By: Sandy Huber, Principal
July 2020

Inspirational Messages of Peace with A Twist! was celebrated on Thursday, April 23, 2020. Typically, this would have been a large celebration held on the Peace Plaza at the University Park World Peace Rose Garden, recognizing the 13 students from Pittman Charter School and Hamilton School for their winning Inspirational Messages of Peace. However, due to Coronavirus related restrictions, this year’s celebration had to take a new form. Since the event in the garden, we are facing the advent of the unrest following the death of George Floyd. Sandy Huber, Director of the Inspirational Messages of Peace Program feels that we individually have the added burden of positioning ourselves to help contribute to peace. Sandy remarked that “listening to our children is one important step we can take to learn their goals surrounding peace and their plans for creating a more peaceful world.” Additionally, “talking about peace in our homes and schools is critical for our society.” Sandy observes that this program has never been more important to Stockton and our global community.

Now in its 6th year of participating in the Inspirational Messages of Peace Program with the International World Peace Rose Gardens (IWPRG), the University Park World Peace Rose Garden is proud of the program and how it serves children in the community of Stockton. The program is making a tremendous impact on young minds. Students are encouraged to write messages of peace in an effort to cultivate their own “qualities of peace”. Developed by IWPRG, there are 60 qualities of peace including empathy, sharing, gratitude, helpfulness, kindness, and many other important human qualities. As teachers and schools add the International Messages of Peace Program to their yearly curriculum, students are taking on perspectives that will shape their lives forever.

Although a large celebratory gathering was not able to be held this year, the Inspirational Messages of Peace contest winners were celebrated in a new way. Together, Sandy Huber and the International Messages of Peace co-founders, TJ and Sylvia Villalobos gathered (with proper social distance) for a moment time of meditation, prayer, singing, and a reading of each of the 13 winning messages. For those involved in planning and coordinating the contest as well as selecting the winners, it was extremely important that each Message of Peace was read aloud and given a proper moment of acknowledgment.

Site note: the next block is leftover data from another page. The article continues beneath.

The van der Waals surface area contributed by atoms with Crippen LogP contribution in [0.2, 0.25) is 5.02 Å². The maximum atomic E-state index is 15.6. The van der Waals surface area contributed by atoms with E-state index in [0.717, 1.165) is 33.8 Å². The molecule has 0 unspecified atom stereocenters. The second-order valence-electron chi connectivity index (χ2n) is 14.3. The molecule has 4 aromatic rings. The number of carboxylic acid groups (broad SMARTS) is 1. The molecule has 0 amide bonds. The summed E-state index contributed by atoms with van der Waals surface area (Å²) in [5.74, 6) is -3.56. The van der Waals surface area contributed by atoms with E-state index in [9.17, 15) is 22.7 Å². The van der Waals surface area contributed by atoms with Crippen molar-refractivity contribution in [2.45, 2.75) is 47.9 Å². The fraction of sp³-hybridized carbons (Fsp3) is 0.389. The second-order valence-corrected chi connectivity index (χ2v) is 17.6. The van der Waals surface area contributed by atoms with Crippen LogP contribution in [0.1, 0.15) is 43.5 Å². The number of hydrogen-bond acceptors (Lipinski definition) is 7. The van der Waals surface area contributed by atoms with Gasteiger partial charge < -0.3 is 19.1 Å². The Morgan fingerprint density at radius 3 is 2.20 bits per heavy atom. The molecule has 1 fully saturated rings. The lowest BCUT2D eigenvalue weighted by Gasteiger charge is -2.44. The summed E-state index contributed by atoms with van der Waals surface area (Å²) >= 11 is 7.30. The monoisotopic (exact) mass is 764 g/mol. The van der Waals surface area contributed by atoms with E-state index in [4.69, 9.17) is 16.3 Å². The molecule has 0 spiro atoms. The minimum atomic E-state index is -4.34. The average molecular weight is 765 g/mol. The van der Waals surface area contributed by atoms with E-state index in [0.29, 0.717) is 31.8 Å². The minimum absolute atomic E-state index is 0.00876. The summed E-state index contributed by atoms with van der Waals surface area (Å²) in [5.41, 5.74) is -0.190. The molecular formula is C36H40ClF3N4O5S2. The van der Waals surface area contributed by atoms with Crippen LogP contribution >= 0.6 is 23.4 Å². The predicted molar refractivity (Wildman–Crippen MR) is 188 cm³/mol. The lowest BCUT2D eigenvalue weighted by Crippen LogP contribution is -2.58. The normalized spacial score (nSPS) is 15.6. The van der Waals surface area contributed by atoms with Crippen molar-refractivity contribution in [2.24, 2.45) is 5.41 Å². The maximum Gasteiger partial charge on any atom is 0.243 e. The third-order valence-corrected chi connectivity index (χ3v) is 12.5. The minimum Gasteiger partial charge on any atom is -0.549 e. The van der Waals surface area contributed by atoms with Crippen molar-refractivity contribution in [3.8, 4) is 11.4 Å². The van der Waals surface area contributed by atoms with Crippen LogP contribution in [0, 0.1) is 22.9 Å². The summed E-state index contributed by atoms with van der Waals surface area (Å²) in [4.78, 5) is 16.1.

All of the student’s messages matter – to the students, the readers, and the world.

Some of this year’s winning messages were filled with sentiments well-suited to our current Coronavirus pandemic situation and civil unrest and community pain. Fourth-grader, Arane, considers how great it would be and how peaceful it would feel to be able to sit with one another again, gathering in love and joy. Jaila, an 8th-grade student, recognizes the importance of forgiveness, something many world citizens must now learn and practice to navigate our current situation. World peace is something we should all be working for and it begins with individuals, writes 7th grader Andrea.

Globally, all are being touched by this pandemic and pain. Children all over the world are separated from each other in ways that they’ve never experienced and each of us, especially our children are facing challenges internally and externally. Writing messages of peace can bring peace and instructive value to each student participating in the program. The program also allows for discussion about matters related to peace and learning for teachers, classmates, and families. The Celebration with a Twist allowed for this exchange, though the event was small in stature, it carried a tremendous impact that will continue as the Grupe Huber team collaborates to work in getting video content of the Celebration delivered to the schools.

The Celebration with a Twist was slated to last about an hour but ended up lasting nearly three. Sandy described the afternoon as one might remember a most special day. “It was an afternoon that you wished would last forever because you knew how special it was,” Huber remarked. Though there is hope that this Pandemic and society pain will find healing, that April afternoon has become a memory to treasure. By lingering in song, prayer, meditation, reading of the messages, and quietly gathering in the bold fragrance of the first bloom in the garden, the day created an embrace around each student’s message that was so special it couldn’t be rushed.